Surviving an Absentee Parent(s)
Growing up with an absentee parent is one of the hardest things to withstand. It can be especially painful during the most significant occasions of life. For instance, the moment when you’re getting ready for prom, stretching before a big game, the first milestone into womanhood, learning how to shave, or graduating from college. The memories of these events in which you could have felt that cardinal sense of validation, love and support can remain with you for decades. Although sometimes we may feel as though we’ve come to terms with such devastation, it takes work to completely overcome this pain and hardship.
Research has shown that growing up with an absentee parent can have various effects on children. For example: “A study of 3,400 middle schoolers indicated that not living with both biological parents quadruples the risk of having an affective disorder; i.e. Bipolar, Anxiety, or Depression” (Cuffe, et al, 2005). It is important that we examine these issues so that we can better address the concerns. For this reason, mental health is of the utmost importance for children and teens of any background, but especially those growing up without a mother or father, or both.
Studies have also highlighted the effects of growing up without a father in terms of its impact on delinquency and crime: “Even after controlling for income, youths in father-absent households still had significantly higher odds of incarceration than those in mother-father families. Youths who never had a father in the household experienced the highest odds” (Harper & McLanahan. 2005). Howbeit, this in no way negates personal responsibility for one’s actions but rather, assigned to those affected in such statistical parameters.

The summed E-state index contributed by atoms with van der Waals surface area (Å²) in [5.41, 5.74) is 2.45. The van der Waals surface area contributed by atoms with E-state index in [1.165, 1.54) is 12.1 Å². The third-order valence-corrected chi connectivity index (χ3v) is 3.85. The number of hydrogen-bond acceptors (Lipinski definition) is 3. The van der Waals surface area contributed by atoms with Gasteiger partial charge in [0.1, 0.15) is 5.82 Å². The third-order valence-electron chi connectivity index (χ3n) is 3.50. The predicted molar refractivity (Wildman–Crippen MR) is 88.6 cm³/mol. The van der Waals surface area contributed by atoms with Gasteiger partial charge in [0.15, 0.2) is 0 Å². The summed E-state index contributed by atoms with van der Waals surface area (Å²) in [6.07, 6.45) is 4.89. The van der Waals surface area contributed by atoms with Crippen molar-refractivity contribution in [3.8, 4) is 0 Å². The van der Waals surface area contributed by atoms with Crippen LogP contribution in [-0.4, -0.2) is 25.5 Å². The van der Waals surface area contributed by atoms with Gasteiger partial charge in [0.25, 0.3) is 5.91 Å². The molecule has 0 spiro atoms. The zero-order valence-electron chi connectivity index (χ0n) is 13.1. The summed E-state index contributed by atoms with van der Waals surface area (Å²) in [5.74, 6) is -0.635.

In addition to the other negative impacts of broken homes, the following passage highlights the effect that an absentee father can have on young women and their future relationships with the opposite sex.
In a study exploring the perspectives of daughters who experienced father absence during their childhood and/or adolescent years, the researchers interviewed nine women aged 22-46. During the interviews, participants expressed difficulties forming healthy relationships with men and they associated these difficulties with their experiences of father absence. The interviewees also revealed a strong need for attention and affection from men which was also associated by the participants with the lack of affection received from their fathers. The desire for affection made these females more vulnerable to male attention which put them at higher risk of being exploited by any male who expressed any positive interest in them. Some of their poor relationship decisions were attributed to this vulnerability. One of the participants, when describing her first sexual relationship, stated that the sexual encounter with a friend’s father occurred because of her desire for affection and attention from a father figure. Father involvement was the only factor that decreased the odds of engaging in sexual activity and none of the other family processes was found to be statistically significant (East, L., Jackson, D., & O’Brien, L. , 2007).